Many people fear the influence of multi-national corporations on food production, loss of biodiversity, and the consequences of pesticide use. These are separate issues from the question of whether or not GMO foods are safe to grow and eat and they deserve their own critical review and monitoring. When in office, I will have my research staff look into state regulations and policies for pesticides and water quality monitoring to see how we might effectively increase environmental safety.

In 2010, a Compendium of European Union Funded GMO Research concluded: “According to the projects’ results, there is, as of today, no scientific evidence associating GMOs with higher risks for the environment or for food and feed safety than conventional plants and organisms.”

5. Hawaii’s cost of living is the highest in the country by many indicators. What can really be done to make things like housing, food and transportation less expensive?

Smaller houses and lots, condominiums and townhouses help reduce per unit cost, but housing will always be expensive because Hawaii is a very desirable place to live compared to places where land is more plentiful and costs are lower.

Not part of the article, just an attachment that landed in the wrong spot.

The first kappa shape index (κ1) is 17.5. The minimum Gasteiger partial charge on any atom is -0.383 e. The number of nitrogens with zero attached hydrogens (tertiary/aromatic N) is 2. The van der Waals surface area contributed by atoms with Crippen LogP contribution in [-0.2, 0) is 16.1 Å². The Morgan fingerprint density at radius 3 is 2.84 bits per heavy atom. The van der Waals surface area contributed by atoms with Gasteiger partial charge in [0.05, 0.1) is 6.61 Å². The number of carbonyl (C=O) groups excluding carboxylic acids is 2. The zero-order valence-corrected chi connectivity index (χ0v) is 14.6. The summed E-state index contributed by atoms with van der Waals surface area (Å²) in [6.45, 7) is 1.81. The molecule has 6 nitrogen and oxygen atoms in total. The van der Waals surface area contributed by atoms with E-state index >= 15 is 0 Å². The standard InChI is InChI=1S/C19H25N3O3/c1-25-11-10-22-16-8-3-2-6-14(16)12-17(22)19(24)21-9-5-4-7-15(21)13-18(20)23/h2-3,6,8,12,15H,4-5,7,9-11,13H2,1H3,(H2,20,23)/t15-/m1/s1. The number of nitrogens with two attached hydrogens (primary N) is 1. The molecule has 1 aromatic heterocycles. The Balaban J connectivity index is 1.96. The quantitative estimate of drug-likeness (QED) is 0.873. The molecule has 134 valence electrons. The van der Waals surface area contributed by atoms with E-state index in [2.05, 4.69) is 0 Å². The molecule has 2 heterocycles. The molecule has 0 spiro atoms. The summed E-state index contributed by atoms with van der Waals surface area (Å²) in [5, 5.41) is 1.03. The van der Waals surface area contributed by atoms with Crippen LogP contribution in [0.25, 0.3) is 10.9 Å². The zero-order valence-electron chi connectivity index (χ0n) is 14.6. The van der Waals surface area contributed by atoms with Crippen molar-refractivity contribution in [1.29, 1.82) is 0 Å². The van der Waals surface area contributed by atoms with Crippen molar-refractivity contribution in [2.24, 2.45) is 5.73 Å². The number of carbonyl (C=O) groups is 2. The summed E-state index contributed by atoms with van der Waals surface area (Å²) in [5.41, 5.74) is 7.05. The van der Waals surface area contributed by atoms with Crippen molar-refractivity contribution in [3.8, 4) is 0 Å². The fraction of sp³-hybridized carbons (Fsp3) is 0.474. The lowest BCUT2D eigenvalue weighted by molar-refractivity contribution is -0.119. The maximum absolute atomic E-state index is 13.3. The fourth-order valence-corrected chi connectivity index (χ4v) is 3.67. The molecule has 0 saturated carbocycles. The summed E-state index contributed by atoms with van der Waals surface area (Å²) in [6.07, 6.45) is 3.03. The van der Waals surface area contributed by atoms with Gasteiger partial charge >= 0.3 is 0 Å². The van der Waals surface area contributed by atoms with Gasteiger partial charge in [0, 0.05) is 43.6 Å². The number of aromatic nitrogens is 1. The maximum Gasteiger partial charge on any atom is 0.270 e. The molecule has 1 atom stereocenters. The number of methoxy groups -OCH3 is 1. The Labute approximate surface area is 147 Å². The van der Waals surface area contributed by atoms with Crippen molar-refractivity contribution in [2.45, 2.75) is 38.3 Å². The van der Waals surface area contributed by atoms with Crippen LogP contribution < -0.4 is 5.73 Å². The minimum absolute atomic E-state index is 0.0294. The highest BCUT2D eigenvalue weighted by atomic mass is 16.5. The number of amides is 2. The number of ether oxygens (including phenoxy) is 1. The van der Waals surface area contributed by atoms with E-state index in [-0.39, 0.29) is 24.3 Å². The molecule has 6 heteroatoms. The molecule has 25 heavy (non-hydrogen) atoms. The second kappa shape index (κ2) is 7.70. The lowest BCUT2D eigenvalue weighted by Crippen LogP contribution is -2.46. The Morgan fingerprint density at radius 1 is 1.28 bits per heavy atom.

Growing more food locally for local consumption may not reduce food costs, but it will help our economy, enhance land stewardship, reduce food insecurity and provide fresh, nutritious food and a hedge against global transportation costs.

Transportation costs within Hawaii may not be so expensive in the future as we better harness renewable energies.  Some people already charge their electric cars with roof-top solar panels. Hydrogen powered vehicles are another promising form of alternative transportation technology.

6. Would you support using liquefied natural gas as part of the state’s energy sources? And how can we improve the electrical distribution system so more renewable energy can be utilized to bring costs down?

We are still a long way from getting off oil powered electricity and our bills are very high. LNG is cleaner than oil and it is cheaper, so it may be a good bridge to the future.  Lower electricity costs would benefit nearly everyone and help improve the local economy while we continue moving towards cleaner renewable energy.

Our electric utility needs to evolve into a wheeling entity, which means that it continues to manage and stabilize the power grid while incorporating more diverse power generation and distribution. We also need more transparency in the rate structure and power purchase agreement process to accurately review the cost structure. The entire system needs an overhaul.

7. Hawaii’s public records law mandates that public records be made available whenever possible. Yet many citizens are unable to afford the costs that state and local government agencies impose. Would you support eliminating search and redaction charges and making records free to the public except for basic copying costs?